First was James Shaw's amazing comment (for a Minister) that the Government would not deserve re-election if it failed to introduce a comprehensive capital gains tax. 

But that quickly paled alongside his co-leader Marama Davidson's simply weird statement (and even more bizarre subsequent media interviews) that a comprehensive capital gains tax should be only the start of increasing a whole range of taxes on those she saw as higher income earners.

Meanwhile, New Zealand First has focused on the complexities inherent in an extended capital gains tax, making it clear it will be not party to any moves that make the tax system more complicated.

It has suggested a grandparenting arrangement similar to that applied in Australia when capital gains tax was introduced, whereby the tax applied only to assets acquired after it was introduced, certainly reducing complexity, but equally reducing the likely revenue take.

It has also suggested that while the Government might reach a decision on an extended capital gains tax before the election, it does not need to legislate for it in advance. Rather, it should take it to the election as policy, to be implemented in the event the government is re-elected.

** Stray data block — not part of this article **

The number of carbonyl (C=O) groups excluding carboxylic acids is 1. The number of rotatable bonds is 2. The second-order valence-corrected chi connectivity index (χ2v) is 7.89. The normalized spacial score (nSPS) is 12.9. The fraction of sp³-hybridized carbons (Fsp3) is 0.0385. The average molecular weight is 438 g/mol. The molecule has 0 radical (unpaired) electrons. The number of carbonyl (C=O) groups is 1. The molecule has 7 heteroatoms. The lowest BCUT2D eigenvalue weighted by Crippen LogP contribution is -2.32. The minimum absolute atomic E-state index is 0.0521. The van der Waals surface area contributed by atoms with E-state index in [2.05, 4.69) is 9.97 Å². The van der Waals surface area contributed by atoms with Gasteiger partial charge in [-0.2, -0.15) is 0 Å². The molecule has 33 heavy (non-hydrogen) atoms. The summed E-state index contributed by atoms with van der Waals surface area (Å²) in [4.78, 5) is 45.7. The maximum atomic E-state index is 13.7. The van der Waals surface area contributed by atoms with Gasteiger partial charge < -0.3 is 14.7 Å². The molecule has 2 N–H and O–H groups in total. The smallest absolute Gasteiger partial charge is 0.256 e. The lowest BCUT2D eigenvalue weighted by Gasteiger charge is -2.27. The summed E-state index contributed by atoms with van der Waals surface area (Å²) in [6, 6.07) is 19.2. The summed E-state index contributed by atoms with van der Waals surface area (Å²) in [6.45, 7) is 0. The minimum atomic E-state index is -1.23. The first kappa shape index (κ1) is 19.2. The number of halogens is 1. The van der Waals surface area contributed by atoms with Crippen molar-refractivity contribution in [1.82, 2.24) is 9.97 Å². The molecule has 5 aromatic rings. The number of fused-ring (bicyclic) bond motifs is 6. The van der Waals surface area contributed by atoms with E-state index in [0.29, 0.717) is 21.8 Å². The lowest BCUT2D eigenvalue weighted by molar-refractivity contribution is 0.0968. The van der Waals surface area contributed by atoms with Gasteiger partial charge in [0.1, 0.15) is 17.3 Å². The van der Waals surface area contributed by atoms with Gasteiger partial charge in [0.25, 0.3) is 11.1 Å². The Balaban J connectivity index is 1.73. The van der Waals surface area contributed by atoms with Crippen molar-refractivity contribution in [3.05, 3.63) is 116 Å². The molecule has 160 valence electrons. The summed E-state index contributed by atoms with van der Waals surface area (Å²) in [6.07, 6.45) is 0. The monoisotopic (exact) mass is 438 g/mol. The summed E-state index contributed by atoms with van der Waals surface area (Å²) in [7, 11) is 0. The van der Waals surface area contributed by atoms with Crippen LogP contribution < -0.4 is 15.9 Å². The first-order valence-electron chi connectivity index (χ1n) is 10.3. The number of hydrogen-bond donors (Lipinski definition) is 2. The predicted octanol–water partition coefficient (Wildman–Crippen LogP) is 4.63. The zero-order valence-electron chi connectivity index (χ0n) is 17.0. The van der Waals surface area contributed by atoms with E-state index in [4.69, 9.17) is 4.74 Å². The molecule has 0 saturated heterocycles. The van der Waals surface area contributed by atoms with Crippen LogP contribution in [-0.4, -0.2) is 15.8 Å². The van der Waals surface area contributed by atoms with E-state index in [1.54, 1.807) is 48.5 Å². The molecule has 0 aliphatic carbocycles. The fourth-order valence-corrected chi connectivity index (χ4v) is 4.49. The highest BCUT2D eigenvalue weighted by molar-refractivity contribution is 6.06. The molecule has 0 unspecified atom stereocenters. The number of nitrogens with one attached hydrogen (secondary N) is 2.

Of course, this also relieves New Zealand First of having to disclose its hand in a Parliamentary vote before the election.

Labour now sits squeezed increasingly uncomfortably between its two partners.

Rather than showing bold and decisive leadership, Labour has actually surrendered the initiative to them, and the best it can now hope for is some sort of workable compromise being reached between the trio.

In this regard, reports that the Prime Minister is not ruling out the New Zealand First suggestion of no legislation before the election is telling, and shows how compromised Labour seems to be becoming. She is left looking more and more like our version of Theresa May, trying to navigate Brexit through the House of Commons.

The mystery remains as to how it is that Labour has managed in the space of a few weeks to get itself virtually sidelined on what was one of its major issues.

Whatever else, it has surrendered any remaining high ground it held on the issue to its partners, and thrown an electoral lifeline to the National Party. It has been an extraordinarily inept display of political management so far.

Just like KiwiBuild, just like the health reforms. Maybe there is a pattern there, after all.